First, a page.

About

The Friends of Holbeck Cemetery are a community group founded in 2001 in response to growing concerns about the gradual destruction of this wonderful area .

We are working towards promoting  the area and enabling a positive movement to preserve and protect this valuable green space in inner-city Leeds . We conduct tours and walks on site for various groups of adults, young people   & schoolchildren. We also provide  talks and presentations at events and conferences, both locally and nationally.

We have also taken  part in the annual Civic Trust Heritage Open days and community events at local festivals.

History

Holbeck Cemetery opened in 1857. The opening coincided with the closing of the graveyard at St Matthew’s church near Holbeck  Moor. This was a period when other municipal cemeteries were opening & Holbeck was the third to opened in, the then township of, Leeds after Beckett Street and Hunslet.

Holbeck Cemetery is 10 acres in area and, typical of many Victorian cemeteries, is situated on an elevated site overlooking the city of Leeds, Morley ,Bradford, Shipley and beyond. It cost £7000 to construct which included the cost of two chapels. It also had two lodges of which  only one remains ( in private hands)

The  original plan was designed by the local Victorian landscape designer Joshua Major. It contains 86 Commonwealth War-graves and many other private memorials to servicemen and women   who served their country in the two World Wars.

Holbeck Cemetery contains a great many ‘ guinea graves’ dating from 1857 to the 1940’s.

The Cemetery gained notoriety in 1987 when Beeston-born poet , Tony Harrison , wrote ‘V’. The poem was about his parent’s graffiti-covered grave but its colourful language and its screening as a Channel 4 film meant that it was hotly debated in Parliament.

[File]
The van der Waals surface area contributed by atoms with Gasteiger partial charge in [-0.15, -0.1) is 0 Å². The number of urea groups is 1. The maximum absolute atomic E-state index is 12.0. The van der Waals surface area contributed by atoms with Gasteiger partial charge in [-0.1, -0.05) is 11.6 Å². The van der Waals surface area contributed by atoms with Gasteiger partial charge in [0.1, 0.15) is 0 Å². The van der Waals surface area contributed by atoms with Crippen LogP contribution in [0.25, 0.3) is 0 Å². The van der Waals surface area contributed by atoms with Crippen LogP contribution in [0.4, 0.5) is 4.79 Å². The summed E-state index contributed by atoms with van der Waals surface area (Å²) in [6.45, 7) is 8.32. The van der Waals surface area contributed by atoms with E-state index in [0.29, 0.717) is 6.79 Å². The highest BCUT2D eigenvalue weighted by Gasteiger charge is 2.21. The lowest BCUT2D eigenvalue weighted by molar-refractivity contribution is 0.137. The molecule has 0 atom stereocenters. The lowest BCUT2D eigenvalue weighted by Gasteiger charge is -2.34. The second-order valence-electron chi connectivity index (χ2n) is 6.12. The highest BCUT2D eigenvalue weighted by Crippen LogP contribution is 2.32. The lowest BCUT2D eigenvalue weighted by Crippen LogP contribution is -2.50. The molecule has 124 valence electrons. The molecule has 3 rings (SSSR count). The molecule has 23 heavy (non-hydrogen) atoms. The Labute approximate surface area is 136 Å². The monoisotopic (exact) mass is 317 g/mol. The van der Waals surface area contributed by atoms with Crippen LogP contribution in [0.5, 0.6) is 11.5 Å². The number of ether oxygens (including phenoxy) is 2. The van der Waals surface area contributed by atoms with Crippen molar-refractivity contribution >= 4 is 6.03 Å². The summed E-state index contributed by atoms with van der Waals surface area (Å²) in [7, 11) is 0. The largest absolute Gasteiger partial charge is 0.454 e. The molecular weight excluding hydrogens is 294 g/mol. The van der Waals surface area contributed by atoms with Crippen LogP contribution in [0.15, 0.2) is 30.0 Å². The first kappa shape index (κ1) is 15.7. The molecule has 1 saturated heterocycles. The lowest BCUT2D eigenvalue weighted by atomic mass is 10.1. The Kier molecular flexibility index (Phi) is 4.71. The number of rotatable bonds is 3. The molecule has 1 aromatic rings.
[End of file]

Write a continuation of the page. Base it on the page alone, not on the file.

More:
There are many interesting memorials in the cemetery including famous Victorian inventors and industrialists, Lord Mayors of Leeds,Aldermen, local inn-keepers, chemists, maltsters, corn-millers, farmers, cloth-merchants , gentlemen and many other occupations. Some of the more intriguing monuments are to a ‘mustard-maker’, E.T Jones- World Champion swimmer and Henry Bailey who was a ‘caterer of amusement’.

Our largest memorial is to Henry Rowland Marsden, born in Holbeck in 1823 who made his fortune in Connecticut, USA before returning to Leeds where he became Lord Mayor of the city. The oldest memorial stone is to William Gott, Benjamin’s older brother. Another commemorates a  Sewing machine and band-knife inventor , Thomas Beecroft ; Adam Paton who invented improvements in colour lithographer also has a very small memorial here.The latter two having a great influence on the development of factory mass production and the printing industry which was so important to the development of  Leeds as a commercial city.

Contact/location 

By  Car  Coming from city Leave M621 at Junction 2a signposted Beeston & Holbeck . Turn onto Cemetery Road up Beeston Hill & as the road bends towards the left notice the Imperial hotel pub  . Turn right up Fairfax Road -continue for about  100 metres  to main cemetery gates .

Bus-catch the number Beeston 1 bus from Leeds City Square ( every 10 minutes  during the day) which stops at Beeston Road end of cemetery , near Cross Flatts Park.

To arrange a tour or talk  or request  family history information 

Contact  Eve & Ken Tidswell  Tel:01132772403; email roops73@aol.com : John Leckenby 01132261583 ; theleckenbys@ntlworld.com

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2 Responses to About

  1. My ggg granduncle is buried in Holbeck cemetery. Richard Waller portrait painter and inventor who died in Holbeck in 1882. Henry Marsden was one of the men he painted.

    I know he is buried there and I hope to make a visit there to see his grave. But at this stage I do not want to know more information or see a picture of it as I have spent quite a few years trying to research him and his life.

    Although it would not be the culmination of the work I have put in it is something I want to see for myself for the first time without knowing in advance what is there.

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